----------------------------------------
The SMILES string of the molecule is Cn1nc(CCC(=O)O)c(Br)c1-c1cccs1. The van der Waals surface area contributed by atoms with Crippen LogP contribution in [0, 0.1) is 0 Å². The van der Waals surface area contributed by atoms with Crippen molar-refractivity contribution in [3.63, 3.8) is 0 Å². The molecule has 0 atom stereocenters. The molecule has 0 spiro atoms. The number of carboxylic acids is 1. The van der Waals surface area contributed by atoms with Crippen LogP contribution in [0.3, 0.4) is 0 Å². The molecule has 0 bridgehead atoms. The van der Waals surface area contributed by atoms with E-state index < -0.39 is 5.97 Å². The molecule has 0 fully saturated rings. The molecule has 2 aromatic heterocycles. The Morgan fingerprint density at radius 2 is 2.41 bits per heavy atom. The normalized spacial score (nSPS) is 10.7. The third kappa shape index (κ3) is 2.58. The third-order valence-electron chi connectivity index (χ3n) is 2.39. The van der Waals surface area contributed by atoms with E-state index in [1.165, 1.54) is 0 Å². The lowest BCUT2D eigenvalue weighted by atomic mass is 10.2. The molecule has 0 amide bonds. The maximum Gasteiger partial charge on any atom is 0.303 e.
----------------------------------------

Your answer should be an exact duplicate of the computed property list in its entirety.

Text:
The SMILES string of the molecule is Cn1nc(CCC(=O)O)c(Br)c1-c1cccs1. The van der Waals surface area contributed by atoms with Crippen LogP contribution in [0, 0.1) is 0 Å². The van der Waals surface area contributed by atoms with Crippen molar-refractivity contribution in [3.63, 3.8) is 0 Å². The molecule has 0 atom stereocenters. The molecule has 0 spiro atoms. The number of carboxylic acids is 1. The van der Waals surface area contributed by atoms with Crippen LogP contribution in [0.3, 0.4) is 0 Å². The molecule has 0 bridgehead atoms. The van der Waals surface area contributed by atoms with E-state index < -0.39 is 5.97 Å². The molecule has 0 fully saturated rings. The molecule has 2 aromatic heterocycles. The Morgan fingerprint density at radius 2 is 2.41 bits per heavy atom. The normalized spacial score (nSPS) is 10.7. The third kappa shape index (κ3) is 2.58. The third-order valence-electron chi connectivity index (χ3n) is 2.39. The van der Waals surface area contributed by atoms with E-state index in [1.165, 1.54) is 0 Å². The lowest BCUT2D eigenvalue weighted by atomic mass is 10.2. The molecule has 0 amide bonds. The maximum Gasteiger partial charge on any atom is 0.303 e.